The local authority may be assured by the employer’s response that no further action is required. However, a local authority would have to satisfy itself that an employer’s response has been sufficient to deal with the safeguarding issue and, if not, to undertake an enquiry of its own and any appropriate follow-up action (eg. referral to CQC or professional bodies).
Where it may not be appropriate for the employer to undertake an enquiry
The employer should investigate any concern (and provide any support that the adult may need) unless there is compelling reason why it is inappropriate or unsafe for the organisation to do this. For example, there could be a serious conflict of interest, concerns about ineffective past enquiries, serious, multiple concerns, or a matter that requires investigation by the police.
An example of a conflict of interest where it is better for an external person to undertake the enquiry is the case of a family-run business where organisational abuse is alleged, or where the manager or owner of the service is implicated. The circumstances where an external person would be required should be set out in the local safeguarding procedures. All those carrying out such enquiries should have received appropriate training.
Involvement of partners in responding to safeguarding concerns relating to care and support services
There should be a clear understanding between partners at a local level when other agencies such as the local authority, CQC or CCG need to be notified or involved, and what role they have.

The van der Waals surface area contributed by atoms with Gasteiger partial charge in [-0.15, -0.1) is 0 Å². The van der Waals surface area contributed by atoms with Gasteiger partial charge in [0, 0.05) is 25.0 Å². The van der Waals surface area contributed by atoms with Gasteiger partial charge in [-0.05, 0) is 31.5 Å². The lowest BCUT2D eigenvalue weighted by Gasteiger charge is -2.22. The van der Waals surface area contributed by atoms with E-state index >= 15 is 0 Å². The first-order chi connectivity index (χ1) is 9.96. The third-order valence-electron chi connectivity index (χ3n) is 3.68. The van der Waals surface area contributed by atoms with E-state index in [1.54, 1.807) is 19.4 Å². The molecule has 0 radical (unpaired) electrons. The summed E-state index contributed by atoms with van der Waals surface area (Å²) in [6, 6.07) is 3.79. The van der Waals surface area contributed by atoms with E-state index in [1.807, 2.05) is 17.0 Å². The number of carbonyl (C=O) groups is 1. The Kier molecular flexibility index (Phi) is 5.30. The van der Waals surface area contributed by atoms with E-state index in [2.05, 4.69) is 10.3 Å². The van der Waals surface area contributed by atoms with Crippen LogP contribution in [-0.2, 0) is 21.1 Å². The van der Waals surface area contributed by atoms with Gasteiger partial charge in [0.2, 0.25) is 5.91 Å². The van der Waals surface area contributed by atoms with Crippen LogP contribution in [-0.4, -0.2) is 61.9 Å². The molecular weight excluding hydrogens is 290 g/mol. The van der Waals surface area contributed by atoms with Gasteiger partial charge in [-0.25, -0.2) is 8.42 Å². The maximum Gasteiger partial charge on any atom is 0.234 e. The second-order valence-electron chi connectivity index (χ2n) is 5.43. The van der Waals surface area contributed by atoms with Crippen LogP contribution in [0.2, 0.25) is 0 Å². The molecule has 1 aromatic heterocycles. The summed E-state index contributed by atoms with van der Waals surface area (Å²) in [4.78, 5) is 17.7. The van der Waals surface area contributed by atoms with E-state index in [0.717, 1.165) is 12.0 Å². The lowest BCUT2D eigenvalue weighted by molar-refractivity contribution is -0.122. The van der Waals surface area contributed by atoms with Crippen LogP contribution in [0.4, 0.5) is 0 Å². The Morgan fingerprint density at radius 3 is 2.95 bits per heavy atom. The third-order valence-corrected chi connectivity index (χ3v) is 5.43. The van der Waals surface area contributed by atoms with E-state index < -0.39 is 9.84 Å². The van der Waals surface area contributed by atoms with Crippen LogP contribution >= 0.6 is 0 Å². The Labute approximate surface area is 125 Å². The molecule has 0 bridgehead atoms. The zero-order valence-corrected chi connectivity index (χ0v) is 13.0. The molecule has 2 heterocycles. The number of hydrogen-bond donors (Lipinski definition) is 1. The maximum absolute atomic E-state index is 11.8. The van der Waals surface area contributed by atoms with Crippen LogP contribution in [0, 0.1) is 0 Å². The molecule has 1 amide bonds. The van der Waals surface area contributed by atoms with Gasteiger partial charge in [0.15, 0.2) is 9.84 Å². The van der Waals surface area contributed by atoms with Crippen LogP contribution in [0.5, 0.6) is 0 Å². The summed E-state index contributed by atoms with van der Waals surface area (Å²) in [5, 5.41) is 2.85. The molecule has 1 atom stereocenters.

The Association of Directors of Adult Services (ADASS), CQC, Local Government Association (LGA), Association of Commissioners and Police Officers (ACPO) and NHS England have jointly produced a high level guide on these roles and responsibilities.
The focus should be on promoting the well-being of those adults at risk. It may be that additional training or supervision will be the appropriate response, but the impact of this needs to be assessed. Commissioners of care and support services or other professionals should only use safeguarding procedures in a way that reflects the principles above not as a means of intimidating providers or families. Transparency, open-mindedness and timeliness are important features of fair and effective safeguarding enquiries.
CQC and commissioners have alternative means of raising standards, including support for staff training, contract compliance and, in the case of CQC, enforcement powers.
Approach of commissioners
Commissioners should encourage an open culture around safeguarding, working in partnership with providers to ensure the best outcome for the adult. A disciplinary investigation, and potentially a hearing, may result in the employer taking informal or formal measures which may include dismissal and possibly referral to the Disclosure and Barring Service.
Employers who are also providers or commissioners of care and support have both a duty to the adult and a responsibility to take action in relation to an employee when allegations of abuse are made against them.
Reports of abuse, neglect and misconduct should be investigated and evidence collected.
With regard to abuse, neglect and misconduct within a professional relationship, codes of professional conduct and / or employment contracts should be followed and should determine the action that can be taken.
Employers should ensure that robust employment practices, including references that are checked and recent DBS checks, are in place. Their disciplinary procedures must be compatible with their responsibility to protect adults at risk of abuse or neglect.
Referring employees to professional bodies or the Disclosure and Barring Service (DBS)
Where appropriate, employers should report workers to the statutory and other bodies responsible for professional regulation, such as the General Medical Council and the Nursing and Midwifery Council.